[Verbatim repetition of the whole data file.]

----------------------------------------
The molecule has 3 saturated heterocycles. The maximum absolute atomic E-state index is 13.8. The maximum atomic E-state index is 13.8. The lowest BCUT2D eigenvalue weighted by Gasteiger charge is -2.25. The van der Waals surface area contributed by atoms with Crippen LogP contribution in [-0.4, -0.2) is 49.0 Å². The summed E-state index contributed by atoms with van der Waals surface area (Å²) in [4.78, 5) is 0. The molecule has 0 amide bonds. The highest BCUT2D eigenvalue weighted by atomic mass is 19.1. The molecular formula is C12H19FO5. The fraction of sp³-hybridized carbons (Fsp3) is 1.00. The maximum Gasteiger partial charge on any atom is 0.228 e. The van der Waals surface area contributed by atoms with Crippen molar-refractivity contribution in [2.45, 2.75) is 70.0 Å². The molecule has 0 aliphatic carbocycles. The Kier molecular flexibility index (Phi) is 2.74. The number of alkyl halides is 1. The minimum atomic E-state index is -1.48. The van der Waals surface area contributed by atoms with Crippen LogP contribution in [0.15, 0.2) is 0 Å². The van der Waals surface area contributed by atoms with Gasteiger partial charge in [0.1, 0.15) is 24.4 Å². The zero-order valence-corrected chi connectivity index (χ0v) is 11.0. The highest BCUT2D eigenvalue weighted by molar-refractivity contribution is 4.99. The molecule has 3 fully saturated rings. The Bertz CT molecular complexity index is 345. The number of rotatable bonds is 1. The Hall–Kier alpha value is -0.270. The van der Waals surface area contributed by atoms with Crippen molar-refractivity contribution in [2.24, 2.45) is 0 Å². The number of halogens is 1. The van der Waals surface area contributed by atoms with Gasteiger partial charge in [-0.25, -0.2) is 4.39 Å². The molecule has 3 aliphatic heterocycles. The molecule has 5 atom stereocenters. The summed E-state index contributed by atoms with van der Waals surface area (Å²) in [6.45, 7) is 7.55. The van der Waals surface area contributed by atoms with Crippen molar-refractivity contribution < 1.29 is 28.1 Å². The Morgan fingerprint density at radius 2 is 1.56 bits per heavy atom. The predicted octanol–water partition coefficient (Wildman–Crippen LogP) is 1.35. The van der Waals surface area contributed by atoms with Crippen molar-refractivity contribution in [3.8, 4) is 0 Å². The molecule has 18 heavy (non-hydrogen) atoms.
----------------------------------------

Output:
The molecule has 3 saturated heterocycles. The maximum absolute atomic E-state index is 13.8. The maximum atomic E-state index is 13.8. The lowest BCUT2D eigenvalue weighted by Gasteiger charge is -2.25. The van der Waals surface area contributed by atoms with Crippen LogP contribution in [-0.4, -0.2) is 49.0 Å². The summed E-state index contributed by atoms with van der Waals surface area (Å²) in [4.78, 5) is 0. The molecule has 0 amide bonds. The highest BCUT2D eigenvalue weighted by atomic mass is 19.1. The molecular formula is C12H19FO5. The fraction of sp³-hybridized carbons (Fsp3) is 1.00. The maximum Gasteiger partial charge on any atom is 0.228 e. The van der Waals surface area contributed by atoms with Crippen molar-refractivity contribution in [2.45, 2.75) is 70.0 Å². The molecule has 0 aliphatic carbocycles. The Kier molecular flexibility index (Phi) is 2.74. The number of alkyl halides is 1. The minimum atomic E-state index is -1.48. The van der Waals surface area contributed by atoms with Crippen LogP contribution in [0.15, 0.2) is 0 Å². The van der Waals surface area contributed by atoms with Gasteiger partial charge in [0.1, 0.15) is 24.4 Å². The zero-order valence-corrected chi connectivity index (χ0v) is 11.0. The highest BCUT2D eigenvalue weighted by molar-refractivity contribution is 4.99. The molecule has 3 fully saturated rings. The Bertz CT molecular complexity index is 345. The number of rotatable bonds is 1. The Hall–Kier alpha value is -0.270. The van der Waals surface area contributed by atoms with Crippen molar-refractivity contribution in [2.24, 2.45) is 0 Å². The number of halogens is 1. The van der Waals surface area contributed by atoms with Gasteiger partial charge in [-0.25, -0.2) is 4.39 Å². The molecule has 3 aliphatic heterocycles. The molecule has 5 atom stereocenters. The summed E-state index contributed by atoms with van der Waals surface area (Å²) in [6.45, 7) is 7.55. The van der Waals surface area contributed by atoms with Crippen molar-refractivity contribution < 1.29 is 28.1 Å². The Morgan fingerprint density at radius 2 is 1.56 bits per heavy atom. The predicted octanol–water partition coefficient (Wildman–Crippen LogP) is 1.35. The van der Waals surface area contributed by atoms with Crippen molar-refractivity contribution in [3.8, 4) is 0 Å². The molecule has 18 heavy (non-hydrogen) atoms.